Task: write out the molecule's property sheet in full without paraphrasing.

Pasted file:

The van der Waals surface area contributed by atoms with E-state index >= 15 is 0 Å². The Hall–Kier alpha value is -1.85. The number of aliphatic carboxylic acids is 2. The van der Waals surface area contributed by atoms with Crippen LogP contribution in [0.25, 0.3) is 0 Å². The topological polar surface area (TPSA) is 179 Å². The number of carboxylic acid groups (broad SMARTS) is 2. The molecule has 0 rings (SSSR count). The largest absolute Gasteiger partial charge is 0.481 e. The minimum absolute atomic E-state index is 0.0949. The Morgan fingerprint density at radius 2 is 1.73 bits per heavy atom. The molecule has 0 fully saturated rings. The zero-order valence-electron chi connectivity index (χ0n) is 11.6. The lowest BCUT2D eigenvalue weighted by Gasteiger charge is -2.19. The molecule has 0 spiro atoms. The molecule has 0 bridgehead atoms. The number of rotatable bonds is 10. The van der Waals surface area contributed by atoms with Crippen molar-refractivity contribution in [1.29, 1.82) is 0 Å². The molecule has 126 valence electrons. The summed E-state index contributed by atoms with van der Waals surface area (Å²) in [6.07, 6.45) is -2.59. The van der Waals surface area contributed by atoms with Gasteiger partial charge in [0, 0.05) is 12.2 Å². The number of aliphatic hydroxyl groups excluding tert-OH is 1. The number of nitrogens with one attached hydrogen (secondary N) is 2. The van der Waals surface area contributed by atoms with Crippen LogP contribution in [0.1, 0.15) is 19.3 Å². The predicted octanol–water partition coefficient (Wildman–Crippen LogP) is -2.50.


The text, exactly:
The van der Waals surface area contributed by atoms with E-state index >= 15 is 0 Å². The Hall–Kier alpha value is -1.85. The number of aliphatic carboxylic acids is 2. The van der Waals surface area contributed by atoms with Crippen LogP contribution in [0.25, 0.3) is 0 Å². The topological polar surface area (TPSA) is 179 Å². The number of carboxylic acid groups (broad SMARTS) is 2. The molecule has 0 rings (SSSR count). The largest absolute Gasteiger partial charge is 0.481 e. The minimum absolute atomic E-state index is 0.0949. The Morgan fingerprint density at radius 2 is 1.73 bits per heavy atom. The molecule has 0 fully saturated rings. The zero-order valence-electron chi connectivity index (χ0n) is 11.6. The lowest BCUT2D eigenvalue weighted by Gasteiger charge is -2.19. The molecule has 0 spiro atoms. The molecule has 0 bridgehead atoms. The number of rotatable bonds is 10. The van der Waals surface area contributed by atoms with Crippen molar-refractivity contribution in [1.29, 1.82) is 0 Å². The molecule has 126 valence electrons. The summed E-state index contributed by atoms with van der Waals surface area (Å²) in [6.07, 6.45) is -2.59. The van der Waals surface area contributed by atoms with Gasteiger partial charge in [0, 0.05) is 12.2 Å². The number of aliphatic hydroxyl groups excluding tert-OH is 1. The number of nitrogens with one attached hydrogen (secondary N) is 2. The van der Waals surface area contributed by atoms with Crippen LogP contribution in [0.1, 0.15) is 19.3 Å². The predicted octanol–water partition coefficient (Wildman–Crippen LogP) is -2.50.